We Asked the Government Why Animal Welfare Records Disappeared. They Sent 1,700 Blacked-Out Pages.
In January, the USDA deleted a public database that included inspection records from zoos, circuses, and research labs. In the agency’s response to our FOIA request, it still refuses to say why.
They exposed abuses at roadside zoos, uncovered controversial government-funded animal experiments, and revealed the mistreatment of circus elephants. They confirmed dog breeders weren’t running puppy mills and that horse trainers weren’t exploiting their racers and jumpers. The records in U.S. Department of Agriculture’s online animal welfare database allowed journalists, investigators, and the public to look up inspection reports and violations of animal welfare laws.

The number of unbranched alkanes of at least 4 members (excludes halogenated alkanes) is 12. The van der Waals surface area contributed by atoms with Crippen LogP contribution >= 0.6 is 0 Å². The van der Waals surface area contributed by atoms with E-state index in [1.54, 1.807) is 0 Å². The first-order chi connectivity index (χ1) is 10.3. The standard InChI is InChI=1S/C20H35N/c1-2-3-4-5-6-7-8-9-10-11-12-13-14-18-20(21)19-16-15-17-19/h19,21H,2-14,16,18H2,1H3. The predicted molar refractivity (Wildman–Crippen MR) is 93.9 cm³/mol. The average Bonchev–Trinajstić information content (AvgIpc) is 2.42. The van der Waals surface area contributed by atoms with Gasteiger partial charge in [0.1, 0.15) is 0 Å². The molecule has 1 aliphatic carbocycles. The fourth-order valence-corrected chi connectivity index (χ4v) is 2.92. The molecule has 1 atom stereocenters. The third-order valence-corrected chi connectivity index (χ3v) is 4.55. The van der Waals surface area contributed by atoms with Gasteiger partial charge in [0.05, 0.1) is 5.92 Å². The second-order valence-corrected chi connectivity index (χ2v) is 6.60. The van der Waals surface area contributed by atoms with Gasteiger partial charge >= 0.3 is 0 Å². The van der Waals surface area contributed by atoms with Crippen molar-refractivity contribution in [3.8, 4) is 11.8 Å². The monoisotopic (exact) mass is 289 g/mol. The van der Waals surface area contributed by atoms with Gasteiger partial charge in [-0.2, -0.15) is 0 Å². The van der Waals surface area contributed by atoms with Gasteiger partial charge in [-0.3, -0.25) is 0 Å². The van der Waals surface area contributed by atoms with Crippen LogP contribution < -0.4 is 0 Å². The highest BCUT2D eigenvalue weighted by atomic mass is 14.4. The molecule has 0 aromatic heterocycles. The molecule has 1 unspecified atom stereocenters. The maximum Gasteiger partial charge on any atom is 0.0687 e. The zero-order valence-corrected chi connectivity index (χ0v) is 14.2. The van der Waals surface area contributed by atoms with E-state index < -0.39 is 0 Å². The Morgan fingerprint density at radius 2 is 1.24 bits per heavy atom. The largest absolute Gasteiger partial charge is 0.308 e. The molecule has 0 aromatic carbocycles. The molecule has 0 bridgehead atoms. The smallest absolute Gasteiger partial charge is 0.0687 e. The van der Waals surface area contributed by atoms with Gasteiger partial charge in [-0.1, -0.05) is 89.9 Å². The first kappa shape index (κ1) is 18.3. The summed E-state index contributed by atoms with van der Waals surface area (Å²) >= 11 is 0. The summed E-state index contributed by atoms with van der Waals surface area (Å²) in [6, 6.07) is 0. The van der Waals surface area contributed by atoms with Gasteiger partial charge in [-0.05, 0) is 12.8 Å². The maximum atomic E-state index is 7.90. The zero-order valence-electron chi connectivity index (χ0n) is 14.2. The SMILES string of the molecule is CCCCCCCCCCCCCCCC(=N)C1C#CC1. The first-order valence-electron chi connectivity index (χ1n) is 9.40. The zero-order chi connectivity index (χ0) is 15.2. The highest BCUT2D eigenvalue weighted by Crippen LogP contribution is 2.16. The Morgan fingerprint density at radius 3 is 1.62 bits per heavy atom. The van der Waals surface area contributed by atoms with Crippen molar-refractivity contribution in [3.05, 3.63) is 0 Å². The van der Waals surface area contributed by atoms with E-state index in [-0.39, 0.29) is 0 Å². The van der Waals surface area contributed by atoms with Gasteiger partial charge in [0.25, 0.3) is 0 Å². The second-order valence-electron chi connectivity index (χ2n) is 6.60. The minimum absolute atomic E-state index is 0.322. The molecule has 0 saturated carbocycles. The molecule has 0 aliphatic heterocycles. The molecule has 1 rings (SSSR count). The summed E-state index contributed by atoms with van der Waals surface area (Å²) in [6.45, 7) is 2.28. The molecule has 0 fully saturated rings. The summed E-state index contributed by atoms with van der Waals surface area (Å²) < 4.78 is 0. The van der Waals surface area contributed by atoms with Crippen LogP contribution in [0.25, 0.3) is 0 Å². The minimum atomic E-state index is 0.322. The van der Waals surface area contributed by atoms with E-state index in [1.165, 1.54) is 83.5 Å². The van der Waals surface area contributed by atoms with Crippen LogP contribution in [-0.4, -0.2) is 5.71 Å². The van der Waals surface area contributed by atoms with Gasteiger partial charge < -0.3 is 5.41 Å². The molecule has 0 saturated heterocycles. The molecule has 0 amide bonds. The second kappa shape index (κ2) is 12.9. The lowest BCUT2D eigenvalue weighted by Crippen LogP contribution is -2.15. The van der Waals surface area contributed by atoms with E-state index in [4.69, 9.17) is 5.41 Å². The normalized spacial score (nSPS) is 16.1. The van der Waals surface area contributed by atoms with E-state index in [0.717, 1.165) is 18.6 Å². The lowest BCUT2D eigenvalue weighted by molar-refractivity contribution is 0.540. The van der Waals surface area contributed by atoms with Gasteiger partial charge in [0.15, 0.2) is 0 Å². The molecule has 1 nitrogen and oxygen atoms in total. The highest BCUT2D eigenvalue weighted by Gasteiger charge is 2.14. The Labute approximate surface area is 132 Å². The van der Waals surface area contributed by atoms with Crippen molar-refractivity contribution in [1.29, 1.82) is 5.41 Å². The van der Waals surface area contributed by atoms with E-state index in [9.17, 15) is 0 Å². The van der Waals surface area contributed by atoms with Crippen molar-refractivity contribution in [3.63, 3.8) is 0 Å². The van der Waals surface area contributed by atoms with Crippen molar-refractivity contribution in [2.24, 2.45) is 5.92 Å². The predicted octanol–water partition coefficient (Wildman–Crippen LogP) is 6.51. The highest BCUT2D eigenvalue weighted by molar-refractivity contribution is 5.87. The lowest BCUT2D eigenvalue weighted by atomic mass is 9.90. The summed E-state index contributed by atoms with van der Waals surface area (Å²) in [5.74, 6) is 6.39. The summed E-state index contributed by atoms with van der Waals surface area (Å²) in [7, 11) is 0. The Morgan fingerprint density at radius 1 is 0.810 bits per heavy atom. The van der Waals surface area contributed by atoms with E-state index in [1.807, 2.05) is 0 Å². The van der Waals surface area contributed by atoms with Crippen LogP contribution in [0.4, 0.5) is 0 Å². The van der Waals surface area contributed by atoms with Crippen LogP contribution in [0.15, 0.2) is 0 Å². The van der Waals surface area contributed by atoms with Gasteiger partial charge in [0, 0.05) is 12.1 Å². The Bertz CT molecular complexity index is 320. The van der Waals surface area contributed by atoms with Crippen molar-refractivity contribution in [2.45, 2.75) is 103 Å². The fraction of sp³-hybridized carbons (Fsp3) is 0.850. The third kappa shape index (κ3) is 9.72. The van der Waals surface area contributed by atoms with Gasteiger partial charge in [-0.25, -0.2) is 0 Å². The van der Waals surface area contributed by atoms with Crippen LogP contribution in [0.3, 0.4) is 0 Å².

But nearly three months ago, the the USDA removed its database of animal abuse records from its public website, with no explanation.
National Geographic wanted to know why. We filed a Freedom of Information Act request in February for records relating to the decision to take the database offline.
In bold disregard for transparency, the department’s response Friday consisted of 1,771 pages of completely blacked-out documents.
“The lack of transparency is as astounding as it is bewildering.”
-Kate Dylewsky, program associate at the animal welfare nonprofit Born Free USA